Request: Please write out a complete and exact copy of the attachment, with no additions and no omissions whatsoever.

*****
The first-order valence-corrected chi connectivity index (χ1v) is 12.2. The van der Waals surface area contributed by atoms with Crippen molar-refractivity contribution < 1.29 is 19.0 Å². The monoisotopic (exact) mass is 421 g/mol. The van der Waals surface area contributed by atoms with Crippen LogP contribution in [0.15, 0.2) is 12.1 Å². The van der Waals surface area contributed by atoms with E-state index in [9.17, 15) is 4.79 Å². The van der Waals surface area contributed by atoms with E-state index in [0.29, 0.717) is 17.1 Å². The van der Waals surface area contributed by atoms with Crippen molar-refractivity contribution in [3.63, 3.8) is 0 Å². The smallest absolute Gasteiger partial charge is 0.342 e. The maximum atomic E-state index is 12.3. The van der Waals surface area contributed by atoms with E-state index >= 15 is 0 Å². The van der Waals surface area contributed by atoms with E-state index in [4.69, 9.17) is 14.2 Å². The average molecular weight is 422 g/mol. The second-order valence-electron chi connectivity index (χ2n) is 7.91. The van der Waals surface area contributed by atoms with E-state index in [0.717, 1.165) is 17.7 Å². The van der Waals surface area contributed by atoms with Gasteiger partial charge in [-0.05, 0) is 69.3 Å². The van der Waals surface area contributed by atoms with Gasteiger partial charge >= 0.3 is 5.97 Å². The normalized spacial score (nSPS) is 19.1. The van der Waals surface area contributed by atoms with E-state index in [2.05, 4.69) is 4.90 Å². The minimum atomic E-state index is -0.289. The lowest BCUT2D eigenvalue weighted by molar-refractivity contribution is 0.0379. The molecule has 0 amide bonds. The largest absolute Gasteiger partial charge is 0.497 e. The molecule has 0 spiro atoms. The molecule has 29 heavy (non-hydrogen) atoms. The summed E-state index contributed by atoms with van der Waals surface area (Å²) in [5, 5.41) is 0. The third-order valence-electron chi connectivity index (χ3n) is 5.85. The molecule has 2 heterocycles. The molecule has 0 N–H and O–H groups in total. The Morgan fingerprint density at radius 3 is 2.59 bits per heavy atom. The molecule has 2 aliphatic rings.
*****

The first-order valence-corrected chi connectivity index (χ1v) is 12.2. The van der Waals surface area contributed by atoms with Crippen molar-refractivity contribution < 1.29 is 19.0 Å². The monoisotopic (exact) mass is 421 g/mol. The van der Waals surface area contributed by atoms with Crippen LogP contribution in [0.15, 0.2) is 12.1 Å². The van der Waals surface area contributed by atoms with E-state index in [9.17, 15) is 4.79 Å². The van der Waals surface area contributed by atoms with E-state index in [0.29, 0.717) is 17.1 Å². The van der Waals surface area contributed by atoms with Crippen molar-refractivity contribution in [3.63, 3.8) is 0 Å². The smallest absolute Gasteiger partial charge is 0.342 e. The maximum atomic E-state index is 12.3. The van der Waals surface area contributed by atoms with E-state index >= 15 is 0 Å². The van der Waals surface area contributed by atoms with E-state index in [4.69, 9.17) is 14.2 Å². The average molecular weight is 422 g/mol. The second-order valence-electron chi connectivity index (χ2n) is 7.91. The van der Waals surface area contributed by atoms with E-state index in [0.717, 1.165) is 17.7 Å². The van der Waals surface area contributed by atoms with Gasteiger partial charge in [-0.05, 0) is 69.3 Å². The van der Waals surface area contributed by atoms with Gasteiger partial charge >= 0.3 is 5.97 Å². The normalized spacial score (nSPS) is 19.1. The van der Waals surface area contributed by atoms with E-state index in [2.05, 4.69) is 4.90 Å². The minimum atomic E-state index is -0.289. The lowest BCUT2D eigenvalue weighted by molar-refractivity contribution is 0.0379. The molecule has 0 amide bonds. The largest absolute Gasteiger partial charge is 0.497 e. The molecule has 0 spiro atoms. The molecule has 29 heavy (non-hydrogen) atoms. The summed E-state index contributed by atoms with van der Waals surface area (Å²) in [5, 5.41) is 0. The third-order valence-electron chi connectivity index (χ3n) is 5.85. The molecule has 2 heterocycles. The molecule has 0 N–H and O–H groups in total. The Morgan fingerprint density at radius 3 is 2.59 bits per heavy atom. The molecule has 2 aliphatic rings.